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Old Tex
03-01-2007, 10:47 PM
My first landscape (WIP).

From a photo I took in the North Island of New Zealand about 25 years ago. I knew I took the picture for some reason. The hillside in the foreground scanned slightly more yellow than in the original. And the trees on the right need a lot of help. But, it's a beginning. Done tonight in a couple of hours.

Comments, please.

Gouache 8x10

http://www.wetcanvas.com/Community/images/01-Mar-2007/100938-NZ_Along_Route_1_final.jpg

Old Tex
03-02-2007, 10:29 AM
An addendum... when I say "comments, please", I really do mean it. This is my "scary" subject, and I need all the help and suggestions I can get. Those of you who have seen what I'm trying to do with my painting, please jump in with both feet. I'll probably do this one over, so give me some ideas... like eliminate the trees on the right completely?, loosen up?, more paint in the foreground? etc. Help!!

pinkrybns
03-02-2007, 11:18 AM
Hmm, Ok... since you asked... however, this is not going to be much help, because I'm not sure what I don't like about this piece, but to me, there is something lacking. Can't say what that "something" is though.

The trees seem fine to me where they are, all of them ... but something too even (maybe) about all that light green foreground ... no variation ( well, none that I can see on my monitor, mind you). Or, maybe I need more information in the trees especially that little one that seems the closest to the front ( the one next to the clump of trees on the right) .... make it the star of this view? maybe?

By the way, landscapes scare me too ... so you see, not much help! :D

dbclemons
03-02-2007, 12:00 PM
I like where this is going, Ralph. Might even prefer seeing less space for the sky, but that's up to you. I'd only suggest paying as much attention to the detail of the grass as you are with the trees, just to keep it more balanced in that regards.

cmwynn
03-02-2007, 01:04 PM
To me, the hill doesn't look hill-ish. I know it is because you said so, but there ought to be a change in color or temperature to make it look sloped. As the others said, I can't actually give any concrete advise but the stand of trees is well rendered.

plec
03-02-2007, 01:26 PM
I like this piece of work but if i have to comment I would say that there is not much happening in the bottom third of the painting.
best wishes, Ken..

Old Tex
03-02-2007, 01:30 PM
Judy, David and Connie, thanks for the comments. Now I remember why landscapes always eluded me: those large expanses of grass that I never knew what to do with! I think I got bogged down having fun with the trees and hadn't thought out the foreground. I think I'll take another shot at it, and try to make it more about the brushstrokes, color and composition, and less about the details in the trees. (wow, just like in a real painting...)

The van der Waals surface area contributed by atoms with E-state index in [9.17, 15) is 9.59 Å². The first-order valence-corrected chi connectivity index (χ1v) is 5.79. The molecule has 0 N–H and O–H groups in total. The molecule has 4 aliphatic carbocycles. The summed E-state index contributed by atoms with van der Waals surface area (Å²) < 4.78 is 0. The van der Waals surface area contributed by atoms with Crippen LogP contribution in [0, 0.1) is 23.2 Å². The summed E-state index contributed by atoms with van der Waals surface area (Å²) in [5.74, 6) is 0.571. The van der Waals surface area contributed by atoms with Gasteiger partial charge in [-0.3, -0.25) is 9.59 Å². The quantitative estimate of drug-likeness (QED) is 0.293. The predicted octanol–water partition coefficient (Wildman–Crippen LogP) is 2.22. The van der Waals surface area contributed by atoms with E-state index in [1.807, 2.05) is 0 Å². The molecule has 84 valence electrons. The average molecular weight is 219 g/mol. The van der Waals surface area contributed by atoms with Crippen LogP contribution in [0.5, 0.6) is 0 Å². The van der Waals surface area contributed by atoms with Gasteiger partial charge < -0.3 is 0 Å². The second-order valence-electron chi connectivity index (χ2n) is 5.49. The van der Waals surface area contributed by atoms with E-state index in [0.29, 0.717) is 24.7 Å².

David, I like your composition comment. I thought I was pushing it already, but maybe just a little more wouldn't hurt. Now I just have to figure out that foreground...

Old Tex
03-02-2007, 01:32 PM
Thanks, Ken! That seems to be the consensus.

pinkrybns
03-02-2007, 01:36 PM
David, I like your composition comment. I thought I was pushing it already, but maybe just a little more wouldn't hurt. Now I just have to figure out that foreground...or... what if you did the reverse and made it more about the sky and less about the grassy area? It still would be a landscape and you could still place the stand of trees in the "sweet spot", just more towards the bottom of the comp. Ok I'm rambling along...lol :eek: :)

Old Tex
03-02-2007, 01:49 PM
Actually a great suggestion, Judy. I stand a much better chance of working with the sky (bold statement, there), than with a sweeping hillside of short, green grass. Thanks!

pinkrybns
03-02-2007, 01:58 PM
Actually a great suggestion, Judy. I stand a much better chance of working with the sky (bold statement, there), than with a sweeping hillside of short, green grass. Thanks!Well, I totally understand how it feels to see a site and then wonder how to capture what moved you when you were looking at it...and wonder some more!

Personally, I think this Dutch Old Master knew just how to do that. Have a look, may be of some help...
Jacob van Ruisdael (http://www.rijksmuseum.nl/aria/aria_artists/00016937?lang=nl)(ok so they are glorious oils, but we can live in hope that we get it someday in gouache,can't we? lol)

Cheers, Ralph!

meglyman
03-02-2007, 02:05 PM
Ralph,

I like how you've started. I agree with many of the comments. Not sure if you're going to focus more on the sky or not... but right now the sky looks more interesting than the ground, by a lot. I think that's because it has more variation in value and color.

Also, as a whole composition, it seems to lack a focal point. The shape of the trees is interesting, but they're too far away to be the focus. That said, I really love the way you rendered them. Shape is great, shadows are great.

I know what you mean about struggling with landscapes - it's really tough to make a large expanse of grass exciting! Maybe if you look for / take photo refs with interesting shapes in the foreground, mid-ground, and background, they'll lean more toward your liking.

Oh, and excellent use of blue. ;)

Meg